There Should Be More Rituals!
The small acts that keep a society together.
By David Brooks the New York Times
Recently I’ve been playing a game in my head called “There should be a ritual for…” For example, there should be a ritual for when a felon has finished his sentence and is welcomed back whole into the community. There should be a ritual for when a family moves onto a street and the whole block throws a barbecue of welcome and membership.
There should be a ritual for the kids in modern blended families, when they move in and join their lives together. There should be a ritual for when you move out of your house and everybody shares memories from the different rooms there.
I could go on and on. Dozens of rituals pop into mind once you start playing this game. Religious societies are dense with rituals — Jewish men lay on tefillin, Catholics pray the rosary — but we live in a secular society where rituals are thin on the ground.
So great is our hunger for rituals that when we come upon one of the few remaining ones — weddings, bar mitzvahs, quinceañeras — we tend to overload them and turn them into expensive bloated versions of themselves.
Between these lavish exceptions, daily life goes unstructured, a passing flow of moments. This means we don’t do transitions well. Rituals often mark doorway moments, when we pass from one stage of life to another. They acknowledge that these passages are not just external changes but involve internal transformation.
As Jim Clarke notes in his book “Creating Rituals,” ceremony honors what has taken place. But ritual is a sequence of actions that symbolically walk you through the inner change the new stage of life will require.
A lot of rituals involve burying something (confronting the loss of the old) or burning something (sacrifice), passing something around (creating a new community), anointing something (purification), putting something on (embracing a new life and a new role).
Rituals provide comfort because they remind us we’re not alone. Billions of people have done this before as part of the timeless passages of life. Rituals also comfort because they concretize spiritual experiences.
The philosopher Abraham Kaplan calculated that over 60 percent of Judaism’s 613 commandments involve physical ritual: lighting candles, ritual baths, etc. These deeds are a kind of language, a way of expressing things that are too deep for words.
Rituals also force a pause. Many wise people self-consciously divide their life into chapters, and they focus on the big question of what this chapter is for. Rituals encourage you to be more intentional about life. People can understand their lives’ meaning only if they step out of their immediate moment and see what came before them and what they will leave behind when they are gone.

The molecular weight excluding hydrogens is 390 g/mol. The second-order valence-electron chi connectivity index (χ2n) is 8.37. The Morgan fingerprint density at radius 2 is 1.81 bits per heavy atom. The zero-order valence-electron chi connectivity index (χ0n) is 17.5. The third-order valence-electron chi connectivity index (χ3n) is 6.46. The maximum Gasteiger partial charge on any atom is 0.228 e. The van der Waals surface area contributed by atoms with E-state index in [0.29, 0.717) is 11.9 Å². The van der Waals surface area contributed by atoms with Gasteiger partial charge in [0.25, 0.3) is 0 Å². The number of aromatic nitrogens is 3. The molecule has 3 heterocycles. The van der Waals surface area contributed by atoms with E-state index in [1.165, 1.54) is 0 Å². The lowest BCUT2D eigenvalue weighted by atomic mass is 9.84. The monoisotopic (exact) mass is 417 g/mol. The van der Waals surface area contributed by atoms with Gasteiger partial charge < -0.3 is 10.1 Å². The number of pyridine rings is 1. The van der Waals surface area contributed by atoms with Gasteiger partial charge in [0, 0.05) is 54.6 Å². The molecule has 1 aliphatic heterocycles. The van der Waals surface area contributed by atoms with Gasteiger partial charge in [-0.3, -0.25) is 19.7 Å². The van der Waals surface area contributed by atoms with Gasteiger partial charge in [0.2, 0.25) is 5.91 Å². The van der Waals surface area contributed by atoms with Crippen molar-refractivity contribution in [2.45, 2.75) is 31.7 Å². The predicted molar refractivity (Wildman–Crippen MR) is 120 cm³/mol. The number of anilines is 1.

There should be a ritual for returning soldiers, in which the community assumes responsibility for the things the soldier had to do to defend the nation.
There should be a ritual for that moment, often around age 27 or 28, when the young adult leaves the wandering post-school phase and begins to get a sense for the shape and direction of his or her life. That ritual could embody the elements that the psychologists Daniel Levinson and Murray Stein say are often involved in life transitions: naming your limitations, befriending your inner life, realigning your central focus. For example, young adults might create a life map of where they’ve been and hope to go, and present it to their peers (on Instagram, obviously).
So far, I’ve been talking about personal rituals. But maybe the greatest need is for collective rituals.
In 1620, early European colonists formed the Mayflower Compact, in which they publicly vowed to “combine ourselves into a civil body politic.” Maybe neighborhoods and towns could come together to make town compacts. They would vow to be a community together and lay out the specific projects they are going to do together to address a challenge they face.
A public civic compact, publicly sworn to, involving all, would allow towns to do a lot of things. It would be an occasion to redraw the boundary of the community and thereby include those who have been marginalized. It could be done on a spot that would become sacred, becoming the beating heart of the community. It could be an occasion to tell a new version of the town story; a community is a group of people who share a common story.
Most of all, it would be an occasion for people to make promises toward one another — specific ways they are going to use their gifts to solve the common challenge. Towns are built when people make promises to one another, hold one another accountable and sacrifice together through repeated interaction toward a common end.
We’ve become pretty casual over the years. We’ve become reasonably present-oriented. As a result, we’ve shed old rituals without coming up with new ones. We’ve unwittingly robbed ourselves of a social architecture that marks and defines life’s phases. We’ve robbed ourselves of opportunities to celebrate. Why do we willingly throw away chances to throw fun parties about important things?